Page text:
An optical technique that combines Fourier transform infrared (FTIR) spectroscopy and scattering-type scanning near-field optical microscopy (s-SNOM) now allows nanoscopic quantities of materials to be identified chemically and mapped.
The technique of nano-FTIR developed has been developed by scientists from the nanoscience research centre NanoGUNE in San Sebastian, Spain, the University of Munich, LMU, Germany and Neaspec GmbH in Martinsried, Germany.
The non-invasive identification of materials and the mapping of their features on the nanometre scale of resolution is a critical problem in modern materials science. Various approaches have been taken to address this problem including the development of high-resolution imaging techniques, including electron microscopy and scanning probe microscopy. Unfortunately, while these techniques are powerful in their own right, their low chemical sensitivity does not meet the demands of modern analytical chemistry that must today function on the nanoscale. Conversely, optical spectroscopy offers suitably high chemical sensitivity but it is limited to the diffraction boundary, approximately half the wavelength of light, which means it is not a viable technique for nanoscale mapping.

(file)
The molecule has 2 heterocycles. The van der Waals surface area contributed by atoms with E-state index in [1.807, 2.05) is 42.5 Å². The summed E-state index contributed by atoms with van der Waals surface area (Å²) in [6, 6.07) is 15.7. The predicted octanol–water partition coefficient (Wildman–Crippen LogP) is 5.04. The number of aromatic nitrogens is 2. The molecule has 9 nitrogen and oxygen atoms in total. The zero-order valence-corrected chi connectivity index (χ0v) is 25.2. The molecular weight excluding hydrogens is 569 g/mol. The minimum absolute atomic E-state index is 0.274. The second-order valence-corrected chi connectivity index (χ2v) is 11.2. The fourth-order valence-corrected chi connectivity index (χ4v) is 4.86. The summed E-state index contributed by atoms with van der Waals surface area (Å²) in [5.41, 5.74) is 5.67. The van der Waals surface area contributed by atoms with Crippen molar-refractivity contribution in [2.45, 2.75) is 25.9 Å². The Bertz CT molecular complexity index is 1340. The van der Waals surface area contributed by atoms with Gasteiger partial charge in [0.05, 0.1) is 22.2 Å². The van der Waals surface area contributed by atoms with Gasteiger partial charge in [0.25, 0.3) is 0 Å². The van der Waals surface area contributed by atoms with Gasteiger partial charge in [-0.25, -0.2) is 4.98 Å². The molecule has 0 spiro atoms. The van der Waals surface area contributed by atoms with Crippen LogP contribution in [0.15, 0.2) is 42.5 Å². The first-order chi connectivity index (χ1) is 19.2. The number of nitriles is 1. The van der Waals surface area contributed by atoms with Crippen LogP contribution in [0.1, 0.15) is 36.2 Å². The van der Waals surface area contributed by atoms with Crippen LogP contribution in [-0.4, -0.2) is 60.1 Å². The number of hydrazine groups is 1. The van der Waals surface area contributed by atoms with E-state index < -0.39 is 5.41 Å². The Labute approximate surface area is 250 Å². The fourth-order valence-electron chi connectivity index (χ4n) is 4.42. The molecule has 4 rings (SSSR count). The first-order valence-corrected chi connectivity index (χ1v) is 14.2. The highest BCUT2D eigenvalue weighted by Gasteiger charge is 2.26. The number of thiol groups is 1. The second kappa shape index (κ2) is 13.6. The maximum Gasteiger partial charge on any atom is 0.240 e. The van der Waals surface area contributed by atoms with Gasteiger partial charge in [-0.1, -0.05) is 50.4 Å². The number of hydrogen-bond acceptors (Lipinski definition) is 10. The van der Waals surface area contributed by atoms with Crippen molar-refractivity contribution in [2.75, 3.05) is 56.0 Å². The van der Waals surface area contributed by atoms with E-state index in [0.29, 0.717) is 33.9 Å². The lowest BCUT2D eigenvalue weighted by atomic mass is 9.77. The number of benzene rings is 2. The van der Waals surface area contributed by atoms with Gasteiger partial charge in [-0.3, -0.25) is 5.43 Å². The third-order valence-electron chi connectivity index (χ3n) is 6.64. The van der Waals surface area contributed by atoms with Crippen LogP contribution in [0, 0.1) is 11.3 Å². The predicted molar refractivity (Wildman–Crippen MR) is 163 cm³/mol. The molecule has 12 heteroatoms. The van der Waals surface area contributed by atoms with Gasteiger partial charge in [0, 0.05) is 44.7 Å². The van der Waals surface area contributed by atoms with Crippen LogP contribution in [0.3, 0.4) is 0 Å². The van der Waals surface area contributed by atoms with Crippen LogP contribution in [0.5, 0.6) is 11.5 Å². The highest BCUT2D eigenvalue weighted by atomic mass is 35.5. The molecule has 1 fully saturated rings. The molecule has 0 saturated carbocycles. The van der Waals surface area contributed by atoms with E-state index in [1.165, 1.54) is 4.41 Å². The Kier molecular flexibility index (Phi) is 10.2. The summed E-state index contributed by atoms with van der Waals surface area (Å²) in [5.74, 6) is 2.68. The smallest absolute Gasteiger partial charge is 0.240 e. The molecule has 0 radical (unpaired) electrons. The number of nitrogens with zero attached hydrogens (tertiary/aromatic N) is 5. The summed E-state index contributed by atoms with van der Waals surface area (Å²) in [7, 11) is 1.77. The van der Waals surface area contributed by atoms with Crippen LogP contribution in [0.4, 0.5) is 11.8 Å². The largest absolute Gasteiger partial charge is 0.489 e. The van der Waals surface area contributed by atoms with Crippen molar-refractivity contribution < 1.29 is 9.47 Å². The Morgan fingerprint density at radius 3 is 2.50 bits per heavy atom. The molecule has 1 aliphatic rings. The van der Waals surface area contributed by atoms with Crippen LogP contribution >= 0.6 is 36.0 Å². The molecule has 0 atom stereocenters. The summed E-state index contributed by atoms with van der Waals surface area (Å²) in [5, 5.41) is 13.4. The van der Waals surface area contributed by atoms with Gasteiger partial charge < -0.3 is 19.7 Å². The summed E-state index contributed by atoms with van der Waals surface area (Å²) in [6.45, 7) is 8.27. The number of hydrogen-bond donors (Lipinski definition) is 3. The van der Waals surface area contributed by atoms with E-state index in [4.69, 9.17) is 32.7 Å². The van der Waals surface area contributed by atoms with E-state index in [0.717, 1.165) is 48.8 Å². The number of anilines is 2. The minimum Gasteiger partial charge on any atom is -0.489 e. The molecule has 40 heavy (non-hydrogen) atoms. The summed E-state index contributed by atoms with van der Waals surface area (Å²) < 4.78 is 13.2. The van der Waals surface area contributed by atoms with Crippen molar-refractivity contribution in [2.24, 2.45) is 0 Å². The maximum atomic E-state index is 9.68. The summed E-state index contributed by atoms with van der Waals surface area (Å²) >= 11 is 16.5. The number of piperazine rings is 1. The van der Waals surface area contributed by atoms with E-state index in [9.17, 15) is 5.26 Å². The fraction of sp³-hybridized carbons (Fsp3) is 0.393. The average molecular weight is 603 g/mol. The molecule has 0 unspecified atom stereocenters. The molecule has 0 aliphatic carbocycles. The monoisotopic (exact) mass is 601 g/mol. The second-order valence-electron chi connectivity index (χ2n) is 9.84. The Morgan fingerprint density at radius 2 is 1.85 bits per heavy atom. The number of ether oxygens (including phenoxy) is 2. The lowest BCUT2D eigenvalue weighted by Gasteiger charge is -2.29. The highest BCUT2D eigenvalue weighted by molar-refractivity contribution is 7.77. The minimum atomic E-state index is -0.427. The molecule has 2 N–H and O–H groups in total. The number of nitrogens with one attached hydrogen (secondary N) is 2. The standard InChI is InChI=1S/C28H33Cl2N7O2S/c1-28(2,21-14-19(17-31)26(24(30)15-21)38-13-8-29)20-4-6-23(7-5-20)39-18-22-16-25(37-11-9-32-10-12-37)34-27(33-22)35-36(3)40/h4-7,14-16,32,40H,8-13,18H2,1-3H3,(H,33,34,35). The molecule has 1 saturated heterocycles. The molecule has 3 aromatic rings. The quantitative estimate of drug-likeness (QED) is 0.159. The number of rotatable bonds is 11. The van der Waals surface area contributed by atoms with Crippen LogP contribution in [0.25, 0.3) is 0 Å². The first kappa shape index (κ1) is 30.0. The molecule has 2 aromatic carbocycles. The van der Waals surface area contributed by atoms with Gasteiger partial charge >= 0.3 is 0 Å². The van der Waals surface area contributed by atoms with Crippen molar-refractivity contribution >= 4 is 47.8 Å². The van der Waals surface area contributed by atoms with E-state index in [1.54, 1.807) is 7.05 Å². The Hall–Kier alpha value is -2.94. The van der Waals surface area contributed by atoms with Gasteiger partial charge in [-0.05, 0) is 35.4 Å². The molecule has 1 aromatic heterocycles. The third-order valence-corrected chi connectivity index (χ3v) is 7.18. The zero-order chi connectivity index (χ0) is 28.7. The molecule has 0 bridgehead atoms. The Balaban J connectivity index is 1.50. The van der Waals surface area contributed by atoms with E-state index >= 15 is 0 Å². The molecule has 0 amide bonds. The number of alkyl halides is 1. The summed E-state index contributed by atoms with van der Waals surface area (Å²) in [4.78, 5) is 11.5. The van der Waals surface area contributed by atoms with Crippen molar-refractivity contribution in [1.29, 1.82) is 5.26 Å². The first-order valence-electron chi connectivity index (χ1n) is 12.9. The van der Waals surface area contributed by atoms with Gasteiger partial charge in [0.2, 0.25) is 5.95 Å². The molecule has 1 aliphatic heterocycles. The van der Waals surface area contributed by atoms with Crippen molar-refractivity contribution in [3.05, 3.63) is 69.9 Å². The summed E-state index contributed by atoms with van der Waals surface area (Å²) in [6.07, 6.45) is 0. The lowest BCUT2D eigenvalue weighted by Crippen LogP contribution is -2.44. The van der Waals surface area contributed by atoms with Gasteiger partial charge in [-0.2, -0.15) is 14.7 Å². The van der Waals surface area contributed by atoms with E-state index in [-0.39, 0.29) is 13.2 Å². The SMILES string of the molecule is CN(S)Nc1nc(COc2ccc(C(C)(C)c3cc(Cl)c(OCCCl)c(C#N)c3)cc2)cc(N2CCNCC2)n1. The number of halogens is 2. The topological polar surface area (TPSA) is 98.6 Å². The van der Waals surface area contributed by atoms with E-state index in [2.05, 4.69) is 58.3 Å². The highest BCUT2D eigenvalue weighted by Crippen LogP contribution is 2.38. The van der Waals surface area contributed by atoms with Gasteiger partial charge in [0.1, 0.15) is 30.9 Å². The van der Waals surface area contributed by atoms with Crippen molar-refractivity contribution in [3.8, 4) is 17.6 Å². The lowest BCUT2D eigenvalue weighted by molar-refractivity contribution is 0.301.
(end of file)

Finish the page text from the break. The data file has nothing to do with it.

The European team has now combined the advantages of both approaches and sidestepped their limitations in nano-FTIR by bringing together sensitivity and resolution in a single hybrid technique. The team explains that by illuminating the metalized tip of an atomic force microscope (AFM) using a broadband infrared laser they can and analyse the backscattered light with a unique FTIR spectrometer. This allowed the researchers to localise the infrared spectra obtained with a spatial resolution of below 20 nanometres. 20 nm is equivalent to a probed volume of down to 10 zeptolitres.
“Nano-FTIR thus allows for fast and reliable chemical identification of virtually any infrared-active material on the nanometre scale,” explains team member Florian Huth. Importantly, the nano-FTIR spectra obtained correlate extremely well with the conventional FTIR spectra for the same materials in bulk but the resolution is a factor of 300 times greater than with conventional infrared spectroscopy.
“Nano-FTIR can thus make use of standard infrared databases of molecular vibrations to identify organic materials in ultrasmall quantities and at ultrahigh spatial resolution,” the team says.
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